Merger screen and the use of price pressure test

Mergers between competitors might generate relevant anti-competitive effects. Therefore, competition authorities need effective tests to make a preliminary assessment of the likelihood of unilateral effects of horizontal mergers. These tests are usually based on market shares and rely on the definition of the relevant market. However, in some market settings, this approach might fail to screen mergers adequately. To overcome the limitation of traditional tools some alternative tests have been proposed. This note reviews the Upward Pricing Pressure (UPP), the Gross Upward Pricing Pressure Index (GUPPI) and the Illustrative Price Rise (IPR) and presents a graphical comparison of their implications.

Ex post review of merger control decisions

In this study prepared for the European Commission Lear proposes a methodology for the ex-post assessment of merger control decisions. The aim of the methodology is to establish whether the market structure arising from the decision protects social welfare better than the market structures that could have arisen from alternative decisions. The methodology also assesses whether the underlying economic analysis is correct and complete. The study then applies the proposed approach to the EU decision on the Pirelli and BICC merger.

Published by the European Commission (February 2007)

Competition in the Internet Backbone Market

This paper presents a competitive assessment of the global market for the provision of universal Internet connectivity (backbone market). We discuss the approach followed by the EC Commission in two important merger cases. The main argument is for a restless evolution of the structure of the market, whereby an highly concentrated US-centric industry, with a strict vertical hierarchy between Internet Service Providers and a neat separation between first-level ISPs and the rest of the market, is going to be superseded by a more horizontally shaped configuration. It is argued that, as the landscape of the industry is subject to continuous change, the approach followed by the EC Commission in assessing the competitive forces that drive the industry is likely to be no longer appropriate. New behavioral strategies, such as differentiation through the introduction of new enhanced Internet services based on the concept of Quality of Service, and, related to that, new competitive threats seem to characterize the foreseeable future of the Internet. We then investigate the competitive concerns that might emerge in the new environment.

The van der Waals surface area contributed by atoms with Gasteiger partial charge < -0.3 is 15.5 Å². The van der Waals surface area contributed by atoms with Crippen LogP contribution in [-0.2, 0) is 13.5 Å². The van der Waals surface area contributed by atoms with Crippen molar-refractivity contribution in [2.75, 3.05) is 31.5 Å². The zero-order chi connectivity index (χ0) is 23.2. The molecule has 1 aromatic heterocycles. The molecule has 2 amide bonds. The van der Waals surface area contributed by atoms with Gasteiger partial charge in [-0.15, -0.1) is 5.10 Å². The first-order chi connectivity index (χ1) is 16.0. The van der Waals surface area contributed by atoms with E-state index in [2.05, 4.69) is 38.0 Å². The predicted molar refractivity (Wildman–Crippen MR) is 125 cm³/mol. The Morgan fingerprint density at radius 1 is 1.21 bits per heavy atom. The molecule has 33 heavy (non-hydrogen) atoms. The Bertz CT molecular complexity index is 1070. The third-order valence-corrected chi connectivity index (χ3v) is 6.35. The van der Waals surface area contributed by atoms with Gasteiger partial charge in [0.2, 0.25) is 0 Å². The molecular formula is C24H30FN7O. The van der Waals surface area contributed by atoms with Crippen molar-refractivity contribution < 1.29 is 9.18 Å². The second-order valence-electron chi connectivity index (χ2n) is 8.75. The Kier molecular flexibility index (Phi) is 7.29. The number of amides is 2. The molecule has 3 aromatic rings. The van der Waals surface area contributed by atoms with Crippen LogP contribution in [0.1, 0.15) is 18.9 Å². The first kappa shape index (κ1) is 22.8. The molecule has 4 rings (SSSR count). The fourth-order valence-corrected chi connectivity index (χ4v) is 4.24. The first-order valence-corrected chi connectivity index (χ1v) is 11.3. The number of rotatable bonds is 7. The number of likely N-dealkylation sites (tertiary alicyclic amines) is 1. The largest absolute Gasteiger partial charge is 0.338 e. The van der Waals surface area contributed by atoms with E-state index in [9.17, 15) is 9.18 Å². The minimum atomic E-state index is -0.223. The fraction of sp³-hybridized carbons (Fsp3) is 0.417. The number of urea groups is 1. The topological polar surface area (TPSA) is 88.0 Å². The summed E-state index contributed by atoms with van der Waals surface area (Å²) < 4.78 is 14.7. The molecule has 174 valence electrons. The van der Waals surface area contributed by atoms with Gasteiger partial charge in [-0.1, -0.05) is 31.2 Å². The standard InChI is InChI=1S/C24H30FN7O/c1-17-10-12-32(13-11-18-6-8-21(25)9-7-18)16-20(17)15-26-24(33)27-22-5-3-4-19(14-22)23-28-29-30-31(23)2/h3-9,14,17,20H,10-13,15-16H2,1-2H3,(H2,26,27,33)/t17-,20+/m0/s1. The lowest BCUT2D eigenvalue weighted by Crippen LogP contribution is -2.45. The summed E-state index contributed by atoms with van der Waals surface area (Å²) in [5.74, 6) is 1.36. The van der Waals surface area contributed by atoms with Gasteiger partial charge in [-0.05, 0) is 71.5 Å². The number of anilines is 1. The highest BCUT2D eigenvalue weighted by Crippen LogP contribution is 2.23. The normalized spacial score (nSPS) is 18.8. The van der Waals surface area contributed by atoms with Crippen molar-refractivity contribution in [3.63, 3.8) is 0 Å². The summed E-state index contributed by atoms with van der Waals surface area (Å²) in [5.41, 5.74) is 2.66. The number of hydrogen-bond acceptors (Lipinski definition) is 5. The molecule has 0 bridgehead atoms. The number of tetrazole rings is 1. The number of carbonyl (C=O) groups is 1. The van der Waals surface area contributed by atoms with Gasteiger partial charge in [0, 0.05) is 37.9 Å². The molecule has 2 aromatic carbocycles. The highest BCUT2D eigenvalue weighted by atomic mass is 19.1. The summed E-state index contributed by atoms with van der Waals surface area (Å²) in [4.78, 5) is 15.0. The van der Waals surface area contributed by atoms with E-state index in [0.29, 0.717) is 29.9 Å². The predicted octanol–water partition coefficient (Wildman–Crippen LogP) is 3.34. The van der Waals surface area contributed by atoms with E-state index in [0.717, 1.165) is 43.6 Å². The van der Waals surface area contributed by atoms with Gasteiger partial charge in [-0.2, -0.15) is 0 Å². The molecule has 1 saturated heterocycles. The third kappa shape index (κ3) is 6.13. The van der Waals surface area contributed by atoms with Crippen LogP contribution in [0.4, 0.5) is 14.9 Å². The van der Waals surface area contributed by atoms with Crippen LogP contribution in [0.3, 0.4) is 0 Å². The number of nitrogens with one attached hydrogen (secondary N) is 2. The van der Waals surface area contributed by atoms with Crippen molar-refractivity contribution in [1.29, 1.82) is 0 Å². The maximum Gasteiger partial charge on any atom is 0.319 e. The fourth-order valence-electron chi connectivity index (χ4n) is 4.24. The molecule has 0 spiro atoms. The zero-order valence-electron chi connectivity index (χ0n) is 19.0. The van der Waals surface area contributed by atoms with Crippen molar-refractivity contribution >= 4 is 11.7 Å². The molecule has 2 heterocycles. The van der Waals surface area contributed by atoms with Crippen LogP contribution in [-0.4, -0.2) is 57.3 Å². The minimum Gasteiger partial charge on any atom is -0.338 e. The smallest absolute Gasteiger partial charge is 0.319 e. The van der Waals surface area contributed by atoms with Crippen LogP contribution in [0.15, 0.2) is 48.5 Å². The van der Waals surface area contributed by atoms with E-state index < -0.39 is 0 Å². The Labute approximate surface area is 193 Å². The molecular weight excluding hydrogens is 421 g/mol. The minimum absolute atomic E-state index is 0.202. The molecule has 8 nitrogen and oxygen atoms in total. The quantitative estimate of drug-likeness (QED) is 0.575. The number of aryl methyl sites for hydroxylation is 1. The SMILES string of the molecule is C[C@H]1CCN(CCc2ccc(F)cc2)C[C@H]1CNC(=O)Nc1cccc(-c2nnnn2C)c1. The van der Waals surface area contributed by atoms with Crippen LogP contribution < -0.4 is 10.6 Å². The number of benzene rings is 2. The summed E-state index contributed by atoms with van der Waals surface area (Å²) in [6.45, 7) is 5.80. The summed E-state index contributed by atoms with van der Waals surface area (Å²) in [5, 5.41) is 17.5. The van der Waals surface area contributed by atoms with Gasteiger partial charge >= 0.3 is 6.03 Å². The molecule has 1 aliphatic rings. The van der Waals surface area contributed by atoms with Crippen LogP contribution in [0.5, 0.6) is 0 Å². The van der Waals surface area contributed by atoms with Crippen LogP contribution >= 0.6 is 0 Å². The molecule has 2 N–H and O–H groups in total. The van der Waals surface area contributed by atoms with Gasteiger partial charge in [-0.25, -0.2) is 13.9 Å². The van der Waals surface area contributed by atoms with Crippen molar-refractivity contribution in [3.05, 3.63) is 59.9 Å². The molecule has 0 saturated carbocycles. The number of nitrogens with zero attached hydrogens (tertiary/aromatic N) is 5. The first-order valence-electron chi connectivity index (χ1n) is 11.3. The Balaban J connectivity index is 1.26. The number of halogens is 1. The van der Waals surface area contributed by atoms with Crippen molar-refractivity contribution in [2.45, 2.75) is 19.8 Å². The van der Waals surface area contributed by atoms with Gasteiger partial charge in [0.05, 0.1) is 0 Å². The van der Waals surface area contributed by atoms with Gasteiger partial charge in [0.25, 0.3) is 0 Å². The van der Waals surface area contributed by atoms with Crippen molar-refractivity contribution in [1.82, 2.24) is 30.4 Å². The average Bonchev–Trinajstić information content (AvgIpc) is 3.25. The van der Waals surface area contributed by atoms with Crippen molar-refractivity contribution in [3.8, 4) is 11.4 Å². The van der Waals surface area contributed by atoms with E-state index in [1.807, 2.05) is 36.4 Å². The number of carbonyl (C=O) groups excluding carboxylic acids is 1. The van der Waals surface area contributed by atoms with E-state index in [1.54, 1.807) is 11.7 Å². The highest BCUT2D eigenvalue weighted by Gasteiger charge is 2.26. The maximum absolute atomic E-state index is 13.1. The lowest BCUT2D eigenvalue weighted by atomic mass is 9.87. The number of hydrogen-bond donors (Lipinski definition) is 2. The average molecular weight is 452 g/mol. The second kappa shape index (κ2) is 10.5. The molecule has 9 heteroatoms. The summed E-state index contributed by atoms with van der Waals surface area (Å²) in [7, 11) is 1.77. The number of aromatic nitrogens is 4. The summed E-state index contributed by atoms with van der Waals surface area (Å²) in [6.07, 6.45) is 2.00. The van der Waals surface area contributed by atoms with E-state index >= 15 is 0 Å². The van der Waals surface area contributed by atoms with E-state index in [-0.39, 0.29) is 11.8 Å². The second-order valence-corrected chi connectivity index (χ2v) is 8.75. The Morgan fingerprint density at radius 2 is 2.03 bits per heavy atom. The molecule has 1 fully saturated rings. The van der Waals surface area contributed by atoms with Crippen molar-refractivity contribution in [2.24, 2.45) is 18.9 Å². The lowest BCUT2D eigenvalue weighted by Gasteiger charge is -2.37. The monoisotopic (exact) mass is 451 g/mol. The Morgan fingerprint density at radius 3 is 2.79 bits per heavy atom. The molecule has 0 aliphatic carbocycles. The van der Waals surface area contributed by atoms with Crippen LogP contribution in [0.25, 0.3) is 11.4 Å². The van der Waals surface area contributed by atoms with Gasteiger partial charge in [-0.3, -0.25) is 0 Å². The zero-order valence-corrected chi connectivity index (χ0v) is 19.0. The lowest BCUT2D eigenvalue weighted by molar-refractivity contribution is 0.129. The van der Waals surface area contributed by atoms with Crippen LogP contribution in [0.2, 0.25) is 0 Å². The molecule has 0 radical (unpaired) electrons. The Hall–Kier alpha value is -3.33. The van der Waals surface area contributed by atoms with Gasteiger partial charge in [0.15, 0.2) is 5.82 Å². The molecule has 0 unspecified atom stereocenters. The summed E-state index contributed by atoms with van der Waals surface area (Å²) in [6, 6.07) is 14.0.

A Search Model Where Consumers Choose Quantity Based on Expected Price

I describe a price game in which consumers face search costs and base their quantity decision on the expected price. Because of search costs, the choice of the firm they will buy from is described by a random process. I show that the expected equilibrium price is above the monopoly price. This result does not change if demand comes from a small share of perfectly informed consumers with zero search costs.

Published in The Journal of Industrial Economics, December 2003, Vol. LI, n. 4, pp. 427-32.

Competition Policy and the Agribusiness Sector in the European Union

This paper analyses the main antitrust decisions in the agribusiness sector in Europe. First, legislation and economic principles are recalled. Then for input suppliers, farmers, manufacturers, and retailers, we give a brief presentation of the market structure and discuss the main competition concerns according to the most recent antitrust decisions. Farmers are the weakest link of the entire chain, given the degree of concentration in the upstream and downstream industries in Europe. The use of the concept of buying power could be developed by competition authorities to balance power along the agro-food chain.

Published in European Review of Agricultural Economics, 29(3), August 2002, pp. 373-397.

Access to an Essential Facility: Efficient Component Pricing Rule or Unrestricted Private Property Rights

In this paper we compare the access to an essential facility in two different property rights regimes. In one of them, the owner of the facility has a full private property right. In the other, access is regulated according to the efficient component pricing rule. Proponents of the second regime claim that this rule is efficient, for it forecloses the complementary market only to inefficient producers. We prove that the two legal frameworks are equivalent if we do not consider the possibility of the transfer of the property right and that if this is allowed the efficient component pricing rule might exclude efficient suppliers.